So, as to my intuitions, when I learned that hordes of overpaid Wall Street lobbyists were intent upon killing the Volcker Rule, that told me that, whatever its downsides, it was and remains basically a good idea. When I found out that the main sponsors of the Dodd-Frank legislation both benefited luxuriously from campaign donations provided by Freddie and Fannie, I understood why that legislation did not even mention these key sources of our financial meltdown. When I discovered how much Timothy Geithner knew about Wall Street stratagems, like systematically falsifying interest rates, when he was head of the New York Federal Reserve Bank, I prepared to dismiss anything he says about the subject as biased in favor of the parasitic financial “industry” from which he comes and to which he doubtlessly will want to return.2 I am not saying that a Wall Street insider should by definition never be Secretary of the Treasury. Franklin Delano Roosevelt made Joseph Kennedy the first head of the Securities and Exchange Commission because he reasoned that it took a crook to catch a crook. It is hard to argue with that as a general principle. But I am saying that this is probably not the time for such a Secretary of the Treasury.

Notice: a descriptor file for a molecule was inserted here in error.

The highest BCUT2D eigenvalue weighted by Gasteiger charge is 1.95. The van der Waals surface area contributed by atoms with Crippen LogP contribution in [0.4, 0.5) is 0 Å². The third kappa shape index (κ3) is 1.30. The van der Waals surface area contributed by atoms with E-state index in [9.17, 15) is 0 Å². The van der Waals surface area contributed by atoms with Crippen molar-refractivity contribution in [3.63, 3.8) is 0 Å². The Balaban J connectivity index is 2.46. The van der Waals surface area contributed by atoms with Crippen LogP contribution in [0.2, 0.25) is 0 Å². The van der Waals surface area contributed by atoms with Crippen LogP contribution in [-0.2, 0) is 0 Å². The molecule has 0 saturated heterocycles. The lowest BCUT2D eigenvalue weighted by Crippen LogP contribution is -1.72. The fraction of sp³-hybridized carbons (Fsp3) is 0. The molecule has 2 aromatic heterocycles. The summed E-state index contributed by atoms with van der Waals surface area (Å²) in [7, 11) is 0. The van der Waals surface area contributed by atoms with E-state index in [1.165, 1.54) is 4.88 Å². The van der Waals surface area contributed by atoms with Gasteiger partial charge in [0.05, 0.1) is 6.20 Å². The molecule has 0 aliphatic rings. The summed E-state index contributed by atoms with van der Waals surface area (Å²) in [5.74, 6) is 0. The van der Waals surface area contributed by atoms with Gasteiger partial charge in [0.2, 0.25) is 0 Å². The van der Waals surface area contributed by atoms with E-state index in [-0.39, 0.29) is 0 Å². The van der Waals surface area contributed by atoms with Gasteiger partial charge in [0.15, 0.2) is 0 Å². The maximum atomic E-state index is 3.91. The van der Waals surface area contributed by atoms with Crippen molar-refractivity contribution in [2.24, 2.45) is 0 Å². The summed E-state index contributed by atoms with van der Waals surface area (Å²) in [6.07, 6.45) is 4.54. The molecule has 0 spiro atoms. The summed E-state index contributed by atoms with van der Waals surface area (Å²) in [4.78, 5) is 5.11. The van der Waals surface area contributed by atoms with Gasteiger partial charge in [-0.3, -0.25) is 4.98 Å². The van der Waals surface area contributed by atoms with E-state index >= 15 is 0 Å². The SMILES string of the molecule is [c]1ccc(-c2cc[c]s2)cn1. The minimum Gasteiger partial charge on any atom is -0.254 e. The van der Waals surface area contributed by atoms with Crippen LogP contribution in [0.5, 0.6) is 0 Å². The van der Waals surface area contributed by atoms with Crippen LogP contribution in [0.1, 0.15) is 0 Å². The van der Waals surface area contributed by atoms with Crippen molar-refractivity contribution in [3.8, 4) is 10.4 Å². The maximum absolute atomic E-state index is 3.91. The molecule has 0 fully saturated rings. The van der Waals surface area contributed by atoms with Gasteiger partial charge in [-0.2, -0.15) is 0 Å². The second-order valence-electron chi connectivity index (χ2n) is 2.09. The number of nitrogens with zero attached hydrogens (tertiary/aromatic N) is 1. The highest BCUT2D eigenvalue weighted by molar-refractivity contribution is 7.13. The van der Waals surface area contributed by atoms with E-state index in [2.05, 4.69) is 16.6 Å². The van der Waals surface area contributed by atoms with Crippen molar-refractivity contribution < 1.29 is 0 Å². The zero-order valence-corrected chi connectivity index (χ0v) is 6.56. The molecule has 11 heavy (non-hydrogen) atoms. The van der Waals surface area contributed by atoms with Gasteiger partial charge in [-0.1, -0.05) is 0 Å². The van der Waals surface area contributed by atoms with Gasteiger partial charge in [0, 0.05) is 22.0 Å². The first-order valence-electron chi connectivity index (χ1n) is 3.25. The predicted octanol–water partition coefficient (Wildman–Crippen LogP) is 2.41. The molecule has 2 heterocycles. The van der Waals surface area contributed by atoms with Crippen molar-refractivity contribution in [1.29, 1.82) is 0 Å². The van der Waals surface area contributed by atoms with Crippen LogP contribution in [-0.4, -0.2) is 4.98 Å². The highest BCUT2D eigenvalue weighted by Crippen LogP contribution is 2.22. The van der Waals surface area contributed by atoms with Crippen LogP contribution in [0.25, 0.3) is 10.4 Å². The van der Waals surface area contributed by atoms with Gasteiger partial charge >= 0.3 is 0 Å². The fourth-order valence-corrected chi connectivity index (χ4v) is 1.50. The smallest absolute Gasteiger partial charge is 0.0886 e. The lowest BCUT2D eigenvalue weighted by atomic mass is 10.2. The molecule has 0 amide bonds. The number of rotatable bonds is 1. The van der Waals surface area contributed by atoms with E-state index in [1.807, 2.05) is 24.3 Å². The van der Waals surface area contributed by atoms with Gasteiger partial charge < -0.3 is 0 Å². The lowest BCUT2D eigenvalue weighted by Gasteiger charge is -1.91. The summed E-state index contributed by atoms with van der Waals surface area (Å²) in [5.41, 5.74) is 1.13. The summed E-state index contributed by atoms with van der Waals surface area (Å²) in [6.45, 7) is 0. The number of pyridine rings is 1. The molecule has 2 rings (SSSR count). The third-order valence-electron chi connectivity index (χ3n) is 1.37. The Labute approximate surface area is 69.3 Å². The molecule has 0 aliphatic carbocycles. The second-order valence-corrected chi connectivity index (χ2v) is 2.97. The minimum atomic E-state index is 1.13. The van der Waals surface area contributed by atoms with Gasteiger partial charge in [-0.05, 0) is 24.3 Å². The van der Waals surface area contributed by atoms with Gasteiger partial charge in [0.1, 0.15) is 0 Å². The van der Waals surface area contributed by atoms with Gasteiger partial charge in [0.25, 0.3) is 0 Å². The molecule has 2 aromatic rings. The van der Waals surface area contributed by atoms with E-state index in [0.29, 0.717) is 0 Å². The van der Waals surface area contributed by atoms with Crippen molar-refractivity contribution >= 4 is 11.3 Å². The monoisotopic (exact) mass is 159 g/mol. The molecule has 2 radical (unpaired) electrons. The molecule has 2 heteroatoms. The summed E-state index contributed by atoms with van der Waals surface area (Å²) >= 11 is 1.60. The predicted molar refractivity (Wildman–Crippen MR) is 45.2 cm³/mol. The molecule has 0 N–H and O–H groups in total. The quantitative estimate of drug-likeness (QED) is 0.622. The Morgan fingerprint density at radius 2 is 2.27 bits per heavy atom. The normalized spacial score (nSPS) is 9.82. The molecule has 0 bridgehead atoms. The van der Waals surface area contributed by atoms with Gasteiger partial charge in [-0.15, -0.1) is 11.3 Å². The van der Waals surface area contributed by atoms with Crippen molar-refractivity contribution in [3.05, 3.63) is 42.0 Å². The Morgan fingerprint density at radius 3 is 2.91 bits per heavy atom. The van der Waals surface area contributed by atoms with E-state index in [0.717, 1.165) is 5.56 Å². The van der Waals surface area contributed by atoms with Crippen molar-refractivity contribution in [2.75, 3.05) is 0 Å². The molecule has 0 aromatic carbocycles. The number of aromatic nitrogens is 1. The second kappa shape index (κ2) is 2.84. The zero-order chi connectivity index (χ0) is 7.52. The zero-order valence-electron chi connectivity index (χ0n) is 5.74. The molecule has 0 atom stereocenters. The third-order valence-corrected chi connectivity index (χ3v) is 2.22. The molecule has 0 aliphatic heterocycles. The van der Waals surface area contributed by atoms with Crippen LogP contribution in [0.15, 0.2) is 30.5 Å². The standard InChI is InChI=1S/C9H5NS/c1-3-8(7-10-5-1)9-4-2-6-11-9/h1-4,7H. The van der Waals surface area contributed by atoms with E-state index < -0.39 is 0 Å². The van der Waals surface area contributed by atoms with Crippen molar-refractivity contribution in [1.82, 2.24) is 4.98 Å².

A lot of people exclusively blame the high rollers on Wall Street for gaming the system in the interests of greed. I don’t doubt that many of them have done exactly that, and that their political protectors have let them do it within the law—even rigging the IRS code to reward short-term “flip-it” speculation as opposed to long-term wealth creation. The code wildly advantages wealth over income, which, I cannot stress too much, are not the same things.
The greed question, insofar as it is in play as a causal factor, bears incidentally on the philosophy of regulation. If our business elites are essentially honest people who understand the difference between getting rich and creating wealth, then we don’t need very rigorous regulatory systems to protect ourselves from their avarice. We would do much better with greater transparency and less detailed regulation anyway. At the same time, if our business elites are essentially selfish and dishonest short-term manipulators in the business of selling debt rather than financing the production of value, then no system of regulation, no matter how tightly drawn, will do us that much good. It is as the motto of my alma mater has it: “Leges sine moribus vanae.”As matters stand now, I have a low opinion of this elite. I have that opinion because I know people who were part of it, but left in disgust when the ideal of serving clients turned into a racket to exploit them instead—and none of the leaders at the top firms did anything about it.